Life post-COVID may be full of uncertainty, but that doesn’t mean that 2020 can’t be full of fall celebration and Halloween frolicking. The show must go on, albeit, with precautions.
Jeremy Hastings, creator and owner of The Dead End Hayride in Wyoming, is grateful his business of boo has been able to pivot and adopt to the ever-changing landscape.
“When COVID started to pop up, we obviously didn’t know what was going to happen. But we were kind of hanging on to the fact that the State Fair never cancels, so we’ll just look to see what sort of measures and due diligence they put in place for the State Fair, and we will emulate that,” he explained. “And then when the announcement came that the State Fair was canceled, we’re like OK, we need to watch what the Renaissance Festival is going to do. When they canceled, we were like OK. We kept saying OK. OK. OK,” he laughed. “We (and) other pumpkin patches and corn mazes were going to have to write the playbook.”
As luck would have it, another out-of-state haunted venue volunteered to help. Hastings said a Salt Lake City haunted house opened for a “halfway to Halloween” event, complete with a 30-page COVID preparedness plan. They were able to open up and run their event successfully and safely for one weekend. Afterward, the venue offered their playbook plan up to others in the haunted house industry, complete with a list of what worked and what didn’t.
Armed with that information, Jeremy and his dedicated year-round team at The Dead End Hayride also paid close attention to theme parks across the country that were opening up and what measures those businesses were taking. Hastings, an eternal optimist, said there were times that he wasn’t 100% sure they were going to be able to have a Halloween season or not.
“It was a struggle against the virus, and a struggle against the unknown,” he said, “A week in COVID is like a year during any other normal time. In any business, we rely on consistency and being able to predict what the customer behavior is going to be. Just the uncertainty and not knowing what the future holds in the year 2020 is the hardest part.”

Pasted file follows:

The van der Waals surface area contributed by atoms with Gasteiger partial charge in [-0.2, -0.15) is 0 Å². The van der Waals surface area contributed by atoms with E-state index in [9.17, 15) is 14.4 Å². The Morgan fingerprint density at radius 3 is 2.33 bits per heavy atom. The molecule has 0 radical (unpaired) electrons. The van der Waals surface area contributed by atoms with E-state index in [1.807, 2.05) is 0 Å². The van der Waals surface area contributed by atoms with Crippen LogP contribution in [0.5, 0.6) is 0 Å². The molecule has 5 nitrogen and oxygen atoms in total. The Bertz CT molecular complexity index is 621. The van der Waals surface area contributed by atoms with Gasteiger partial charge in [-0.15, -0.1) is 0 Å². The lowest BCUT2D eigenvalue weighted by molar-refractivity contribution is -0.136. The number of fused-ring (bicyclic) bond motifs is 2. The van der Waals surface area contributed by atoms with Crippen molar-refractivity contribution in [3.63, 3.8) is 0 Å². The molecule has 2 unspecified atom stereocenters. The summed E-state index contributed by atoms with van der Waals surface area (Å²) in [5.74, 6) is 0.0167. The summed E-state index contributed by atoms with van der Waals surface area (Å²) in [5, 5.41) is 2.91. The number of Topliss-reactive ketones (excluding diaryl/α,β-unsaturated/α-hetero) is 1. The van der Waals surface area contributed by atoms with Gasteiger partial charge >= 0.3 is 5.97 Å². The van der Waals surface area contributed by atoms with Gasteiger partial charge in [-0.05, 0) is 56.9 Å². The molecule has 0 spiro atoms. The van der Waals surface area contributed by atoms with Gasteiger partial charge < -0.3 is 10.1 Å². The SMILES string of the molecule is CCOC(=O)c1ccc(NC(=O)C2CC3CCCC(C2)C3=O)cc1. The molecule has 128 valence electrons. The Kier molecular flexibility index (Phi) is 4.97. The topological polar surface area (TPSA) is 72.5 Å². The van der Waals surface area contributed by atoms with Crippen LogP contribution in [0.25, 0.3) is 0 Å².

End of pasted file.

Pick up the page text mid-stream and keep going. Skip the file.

Some of the high-level changes that Hastings and his team started with was capacity. On average, they hosted several thousand people in a night, so they had to cut that by 50%. “We knew the biggest struggle was going to be social distancing people both on our hayride and in our queue lines, where people line up to go on the hayride,” he explained.
Hastings said it was time to get creative. They came up with a system of queue line pods: Members of a social group who came together stay in close proximity with one another but are distanced from other groups. The queue line holds 250 people, but all spaced apart. The Dead End Hayride opened Sept. 25, so they now have a couple of weekends under their belts; customers are responding very well with complying with masks and the queue pods, Hastings noted.
Another new detail in the season of COVID is there are no tickets available at the door. Tickets must be purchased online, and only a certain number of tickets will be sold per half-hour time slot. Hastings warned that time slots are filling out days in advance, so anyone waiting until last minute might not get the day of their choice. Hastings also dialed back his monster actors by 15%. “No one lost their job, we just didn’t hire as many seasonal staff as in the past,” he said.
All in all, Hastings is counting his haunted blessings. “I think people are really thankful to be out and about,” he said, “And with our reduced capacity, I think the show is better. I’ve always struggled with the really busy days in years past. The more people, the faster we have to send them through. Since we’re (at) 50% reduced capacity, it’s almost the perfect number of people, where the show itself is fantastic.”
— Submitted by Kelly Jo McDonnell